Each year, natural catastrophes like tornados, hurricanes, wildfires and flooding take their toll on the planet, on property and on people. The devastation of these and other types of disasters leave their mark on both emotional and financial levels.
Positioned to alleviate some of the pain that goes along with loss, insurance companies act as primary resources in the initial steps needed to move past disaster. And just as policyholders tap insurers to help mitigate risk around catastrophic events, insurance companies also seek risk mitigation by tapping reinsurers.
A kind of behind-the-scenes aspect of the insurance industry, reinsurance offers insurance companies and their policyholders a safety net in the worst of times.
What is reinsurance?
Reinsurance acts as a kind of insurance for insurance companies. Essentially, reinsurance refers to shared risk among multiple insurers to limit the risk of single insurers on their own. A single catastrophe sometimes carries a price tag capable of wiping out any one insurer. But reinsurance spreads losses among primary insurers and their reinsurance partners to reduce the cost of claims paid by any single company.
The reinsurance industry includes companies that specialize in selling reinsurance to primary insurers and also includes primary insurance companies with internal reinsurance departments. Primary insurers purchase reinsurance directly from reinsurers, from brokers or through a reinsurance intermediary.
Spreading risk not only acts as a safeguard from potentially bankrupting events, it also allows insurers to increase their scope of clients with high coverage needs. Because of the shared risk, insurers enjoy more latitude in their policies and coverage.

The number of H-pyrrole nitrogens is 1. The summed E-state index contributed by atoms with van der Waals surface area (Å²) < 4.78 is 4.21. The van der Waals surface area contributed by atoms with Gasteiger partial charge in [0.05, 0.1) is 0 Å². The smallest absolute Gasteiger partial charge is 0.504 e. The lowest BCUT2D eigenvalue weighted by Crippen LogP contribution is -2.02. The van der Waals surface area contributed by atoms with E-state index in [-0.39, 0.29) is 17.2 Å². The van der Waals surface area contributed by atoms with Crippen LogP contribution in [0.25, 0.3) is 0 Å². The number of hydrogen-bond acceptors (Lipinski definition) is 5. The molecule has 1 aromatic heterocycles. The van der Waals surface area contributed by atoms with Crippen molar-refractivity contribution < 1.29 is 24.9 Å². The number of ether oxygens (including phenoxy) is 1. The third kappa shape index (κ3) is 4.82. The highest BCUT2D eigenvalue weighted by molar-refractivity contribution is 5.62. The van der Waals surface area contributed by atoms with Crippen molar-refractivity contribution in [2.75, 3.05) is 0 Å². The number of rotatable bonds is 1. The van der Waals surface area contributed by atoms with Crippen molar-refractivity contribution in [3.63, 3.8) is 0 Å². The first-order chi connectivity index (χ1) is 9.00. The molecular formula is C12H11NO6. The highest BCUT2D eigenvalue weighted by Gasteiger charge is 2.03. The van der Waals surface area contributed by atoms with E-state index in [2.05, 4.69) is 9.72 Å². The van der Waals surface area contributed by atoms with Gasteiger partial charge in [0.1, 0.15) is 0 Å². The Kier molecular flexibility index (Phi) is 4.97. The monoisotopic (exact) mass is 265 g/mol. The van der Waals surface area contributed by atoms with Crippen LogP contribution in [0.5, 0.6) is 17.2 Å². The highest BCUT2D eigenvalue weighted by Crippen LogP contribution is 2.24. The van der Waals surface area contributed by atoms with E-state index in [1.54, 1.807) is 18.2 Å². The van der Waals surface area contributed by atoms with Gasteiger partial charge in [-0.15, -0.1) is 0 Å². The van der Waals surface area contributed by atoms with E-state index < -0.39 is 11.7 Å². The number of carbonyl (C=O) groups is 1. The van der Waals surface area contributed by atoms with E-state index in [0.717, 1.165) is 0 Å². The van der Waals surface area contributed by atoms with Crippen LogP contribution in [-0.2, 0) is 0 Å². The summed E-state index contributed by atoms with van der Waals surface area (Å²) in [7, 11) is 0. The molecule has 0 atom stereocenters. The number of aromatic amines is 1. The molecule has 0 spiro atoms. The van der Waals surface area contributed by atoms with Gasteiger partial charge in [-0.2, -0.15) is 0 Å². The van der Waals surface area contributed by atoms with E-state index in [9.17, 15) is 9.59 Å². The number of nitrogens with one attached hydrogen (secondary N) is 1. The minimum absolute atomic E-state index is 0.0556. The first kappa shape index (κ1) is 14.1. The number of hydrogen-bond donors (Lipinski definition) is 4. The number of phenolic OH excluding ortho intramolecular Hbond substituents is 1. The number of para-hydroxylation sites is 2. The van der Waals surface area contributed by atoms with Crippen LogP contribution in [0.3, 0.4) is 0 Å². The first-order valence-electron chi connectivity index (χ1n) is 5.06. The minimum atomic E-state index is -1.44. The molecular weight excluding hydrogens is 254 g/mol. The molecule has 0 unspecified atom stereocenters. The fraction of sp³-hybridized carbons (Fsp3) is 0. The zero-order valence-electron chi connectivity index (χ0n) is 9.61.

How does reinsurance work?
Primary insurers include those companies that work directly with policyholders and agree to cover losses. In the event of catastrophes where insurers face substantial losses over a short period of time, companies face depleted finances or possible bankruptcy.
Primary insurers mitigate the risk of financial calamity by taking out their own policies with reinsurance companies. Acting as ceding companies, primary insurers look to reinsurers to help cover extreme losses.
Consider, for example, a massive tornado that ravages parts of Oklahoma and leaves billions of dollars of damage in its wake. While near impossible for a single company to cover the damage, spreading the risk across several insurers protects both the policyholders and the insurance companies from excessive losses.
According to the Reinsurance Association of America, a trade group for the industry, many of its resources go to “promoting a regulatory environment that ensures the industry remains globally competitive and financially robust.” The organization represents members in state, federal and international forums.
With the aim of ensuring solvency, proper market behavior, fair contract terms, fair rates and effective consumer protections, each state regulates the reinsurance industry across the country. By maintaining a solid structure and sound practices, regulators ensure coverage for inevitable losses in their states.
Who needs reinsurance?